The guide, written by the FDF’s Sustainability Steering Group, sets out a step-by-step guide to help large-, medium- and small-scale food and drink manufacturers identify, prioritise and manage supply chain risks .
The not-for-profit sustainability organisation Forum for the Future welcomed the guide. Dan Crossley, its principal sustainability adviser, said it was critical that all food and drink companies understood supply chain risks and acted to mitigate them.
‘Understand the risks’
“The era of cheap oil, water and labour is over," he said. "So while, in the past, food businesses may have been able to get away with not having full grip of all their risks in the supply chain, that time has now gone. They have to be forward-looking. They have to understand their risks. And this guide is great place to start.”
All food business ultimately are fundamentally agricultural companies that rely on agricultural inputs, he said. “Even companies such as PepsiCo with multiple billion dollar brands, would not be a branded company if they did not have the raw materials to put on the shelves. That is the same for any food manufacturing company.”
Understanding the risks of sustainable sourcing was a critical first step before taking action to mitigate those risks. “All sustainability risks are ultimately business risks. When you are looking at security of supply, that is critical.”
Ian Bowles, head of sustainability at Premier Foods, said one of the objectives behind the plan was to try to provide guidance for small- and medium-scale enterprises, which do not have the resources of larger businesses, to develop sustainability programmes.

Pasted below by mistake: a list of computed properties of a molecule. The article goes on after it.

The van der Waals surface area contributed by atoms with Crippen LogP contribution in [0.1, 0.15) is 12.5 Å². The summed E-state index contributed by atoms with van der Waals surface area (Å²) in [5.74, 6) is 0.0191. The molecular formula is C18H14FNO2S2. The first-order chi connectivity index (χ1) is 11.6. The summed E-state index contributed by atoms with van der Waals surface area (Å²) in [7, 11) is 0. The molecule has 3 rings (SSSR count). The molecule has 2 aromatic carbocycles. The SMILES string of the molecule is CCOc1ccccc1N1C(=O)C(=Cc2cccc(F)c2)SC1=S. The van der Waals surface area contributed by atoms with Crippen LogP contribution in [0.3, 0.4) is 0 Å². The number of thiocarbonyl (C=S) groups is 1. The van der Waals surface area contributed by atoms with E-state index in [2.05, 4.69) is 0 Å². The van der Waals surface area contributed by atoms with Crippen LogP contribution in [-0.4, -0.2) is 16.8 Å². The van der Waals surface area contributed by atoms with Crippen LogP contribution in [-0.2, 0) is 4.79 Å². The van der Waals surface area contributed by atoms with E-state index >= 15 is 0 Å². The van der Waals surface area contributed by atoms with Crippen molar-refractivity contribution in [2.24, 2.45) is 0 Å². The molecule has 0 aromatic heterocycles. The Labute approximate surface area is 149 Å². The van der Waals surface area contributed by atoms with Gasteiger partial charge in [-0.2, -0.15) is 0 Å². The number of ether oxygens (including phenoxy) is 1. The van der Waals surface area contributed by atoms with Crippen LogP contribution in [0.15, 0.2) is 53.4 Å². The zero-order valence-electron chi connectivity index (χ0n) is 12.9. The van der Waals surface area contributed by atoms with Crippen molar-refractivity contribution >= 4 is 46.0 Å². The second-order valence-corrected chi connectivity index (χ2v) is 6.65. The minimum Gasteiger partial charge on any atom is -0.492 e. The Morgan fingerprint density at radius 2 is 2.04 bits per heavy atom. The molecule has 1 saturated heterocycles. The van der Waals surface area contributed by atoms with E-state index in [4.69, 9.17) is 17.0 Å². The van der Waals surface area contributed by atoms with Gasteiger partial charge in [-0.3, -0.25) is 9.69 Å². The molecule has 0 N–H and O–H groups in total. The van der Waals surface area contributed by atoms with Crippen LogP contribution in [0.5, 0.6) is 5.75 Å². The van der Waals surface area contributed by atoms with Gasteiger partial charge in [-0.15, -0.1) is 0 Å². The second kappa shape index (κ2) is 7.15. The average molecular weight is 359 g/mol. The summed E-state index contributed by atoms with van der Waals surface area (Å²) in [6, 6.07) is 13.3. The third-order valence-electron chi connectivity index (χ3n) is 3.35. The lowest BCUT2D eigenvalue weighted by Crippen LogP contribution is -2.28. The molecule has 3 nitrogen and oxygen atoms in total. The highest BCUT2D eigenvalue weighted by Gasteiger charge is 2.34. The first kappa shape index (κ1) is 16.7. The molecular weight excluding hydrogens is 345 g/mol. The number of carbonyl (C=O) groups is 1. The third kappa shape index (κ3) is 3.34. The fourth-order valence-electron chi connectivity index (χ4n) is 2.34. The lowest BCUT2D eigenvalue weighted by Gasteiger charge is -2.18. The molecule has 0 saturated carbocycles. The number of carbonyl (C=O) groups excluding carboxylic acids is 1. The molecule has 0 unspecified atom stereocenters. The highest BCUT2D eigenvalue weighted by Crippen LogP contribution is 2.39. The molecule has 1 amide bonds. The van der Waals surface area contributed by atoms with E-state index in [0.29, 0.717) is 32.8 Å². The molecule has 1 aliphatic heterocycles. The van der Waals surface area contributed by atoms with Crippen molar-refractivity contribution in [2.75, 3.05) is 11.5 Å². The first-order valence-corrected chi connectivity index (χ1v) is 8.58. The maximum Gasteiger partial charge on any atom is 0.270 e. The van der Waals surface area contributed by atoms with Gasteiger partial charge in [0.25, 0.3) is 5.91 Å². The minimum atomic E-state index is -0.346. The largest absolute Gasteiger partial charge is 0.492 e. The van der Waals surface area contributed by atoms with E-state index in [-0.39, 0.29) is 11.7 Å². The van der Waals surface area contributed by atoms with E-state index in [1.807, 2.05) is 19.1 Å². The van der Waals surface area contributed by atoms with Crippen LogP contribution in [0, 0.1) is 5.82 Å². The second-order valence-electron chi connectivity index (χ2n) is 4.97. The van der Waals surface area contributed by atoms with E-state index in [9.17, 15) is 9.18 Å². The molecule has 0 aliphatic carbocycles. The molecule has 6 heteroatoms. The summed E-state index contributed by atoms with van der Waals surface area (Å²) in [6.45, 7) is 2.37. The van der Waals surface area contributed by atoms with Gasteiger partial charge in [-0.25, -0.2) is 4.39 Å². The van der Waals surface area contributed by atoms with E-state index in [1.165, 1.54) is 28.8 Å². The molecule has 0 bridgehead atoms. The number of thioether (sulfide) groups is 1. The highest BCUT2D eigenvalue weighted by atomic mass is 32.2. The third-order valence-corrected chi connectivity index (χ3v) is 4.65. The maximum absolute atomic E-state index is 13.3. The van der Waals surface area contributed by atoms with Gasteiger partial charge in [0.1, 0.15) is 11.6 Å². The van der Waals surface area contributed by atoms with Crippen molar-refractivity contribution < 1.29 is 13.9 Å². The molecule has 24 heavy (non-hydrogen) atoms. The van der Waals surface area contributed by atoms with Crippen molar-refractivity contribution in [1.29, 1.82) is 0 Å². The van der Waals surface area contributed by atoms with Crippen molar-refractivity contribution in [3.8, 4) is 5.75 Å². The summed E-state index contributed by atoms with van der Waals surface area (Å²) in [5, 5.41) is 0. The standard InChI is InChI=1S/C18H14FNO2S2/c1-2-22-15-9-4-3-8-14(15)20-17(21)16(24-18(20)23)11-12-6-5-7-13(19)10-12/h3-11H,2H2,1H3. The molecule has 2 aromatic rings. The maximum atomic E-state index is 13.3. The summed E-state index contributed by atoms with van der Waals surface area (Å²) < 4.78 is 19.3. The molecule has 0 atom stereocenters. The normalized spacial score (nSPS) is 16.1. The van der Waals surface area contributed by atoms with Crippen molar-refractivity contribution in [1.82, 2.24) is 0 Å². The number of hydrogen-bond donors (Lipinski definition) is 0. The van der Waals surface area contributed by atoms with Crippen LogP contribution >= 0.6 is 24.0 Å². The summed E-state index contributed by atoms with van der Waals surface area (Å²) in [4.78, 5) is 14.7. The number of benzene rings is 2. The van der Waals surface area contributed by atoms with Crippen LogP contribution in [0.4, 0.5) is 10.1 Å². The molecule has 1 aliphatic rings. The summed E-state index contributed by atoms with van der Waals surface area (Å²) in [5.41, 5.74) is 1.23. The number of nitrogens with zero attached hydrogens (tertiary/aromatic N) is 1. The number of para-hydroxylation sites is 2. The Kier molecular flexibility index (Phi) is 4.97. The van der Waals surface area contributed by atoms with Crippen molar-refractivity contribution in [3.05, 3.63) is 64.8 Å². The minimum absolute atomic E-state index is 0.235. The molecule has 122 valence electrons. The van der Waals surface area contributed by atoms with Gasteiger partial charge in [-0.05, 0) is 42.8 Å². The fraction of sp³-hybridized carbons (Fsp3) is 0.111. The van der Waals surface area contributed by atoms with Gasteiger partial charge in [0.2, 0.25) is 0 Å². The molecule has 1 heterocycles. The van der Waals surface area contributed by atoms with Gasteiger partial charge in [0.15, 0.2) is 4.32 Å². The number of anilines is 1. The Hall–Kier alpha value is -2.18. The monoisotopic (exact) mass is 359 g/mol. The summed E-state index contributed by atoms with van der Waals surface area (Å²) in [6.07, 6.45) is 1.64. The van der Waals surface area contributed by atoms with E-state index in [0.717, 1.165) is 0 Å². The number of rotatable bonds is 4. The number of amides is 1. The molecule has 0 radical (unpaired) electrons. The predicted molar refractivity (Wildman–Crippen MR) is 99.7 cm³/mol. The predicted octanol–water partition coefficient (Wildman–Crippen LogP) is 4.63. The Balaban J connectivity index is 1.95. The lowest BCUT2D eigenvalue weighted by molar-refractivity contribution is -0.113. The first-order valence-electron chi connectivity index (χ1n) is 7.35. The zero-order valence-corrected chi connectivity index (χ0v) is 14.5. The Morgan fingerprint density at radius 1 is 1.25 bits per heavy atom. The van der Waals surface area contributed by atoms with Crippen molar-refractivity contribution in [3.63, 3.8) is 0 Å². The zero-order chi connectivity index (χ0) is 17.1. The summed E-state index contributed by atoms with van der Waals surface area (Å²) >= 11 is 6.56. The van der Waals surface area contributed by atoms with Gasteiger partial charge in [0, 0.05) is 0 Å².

“A lot of small businesses are struggling at the moment and what is front of mind is keeping afloat. So it is not just about sustainability from an ethical or an environmental point of view, it is around financial sustainability as well to ensure you can keep your business running during these troubled economic times,” he said.
Andrew Kuyk, FDF director of sustainability said the initiative followed the organisation’s Every Last Drop campaign, which focused on saving water along the supply chain.
“At a time of diminishing resources, it makes good business sense for companies to look at what is required to produce the product and how they would manage if some resources were not available,” he said. While it was possible to gain early easy wins, it became progressively more difficult to meet sustainability challenges.
Recent severe weather at home and abroad had underlined the importance of managing risk in the supply chain, he said.
Woulter Van Tol, Nestlé head of sustainability and communications UK and Ireland, said it was important to start planning for the long-term now. “The cocoa plant has a 25-year life, so by planting varieties now that are more drought resistant, you are already managing your drought risk for 25 years’ time,” he said.
He also stressed that sustainability assessments should be a continuous process. “This is not a one-time process. You have to keep going back over the steps to reassess them. It’s a constant cycle of improvement.”
Meanwhile, next week Crossley is to take up the role of executive director of the Food Ethics Council.
Five-step sustainable sourcing guide
1) Map your supply chain: Collect information to describe your supply chain on a product basis.
2) Identify impacts, risks and opportunities: Understand the key risks and opportunities in your supply chain which may impact on resilience.
3) Assess and prioritise your findings: Analyse how your business can manage resilience-related risks to take advantage of opportunities.
4) Create a plan of action: Define a set of actions to reflect the risk and prioritise opportunities already established.
5) Implement, track, review and communicate: Ensure action is taken, progress tracked and communicated.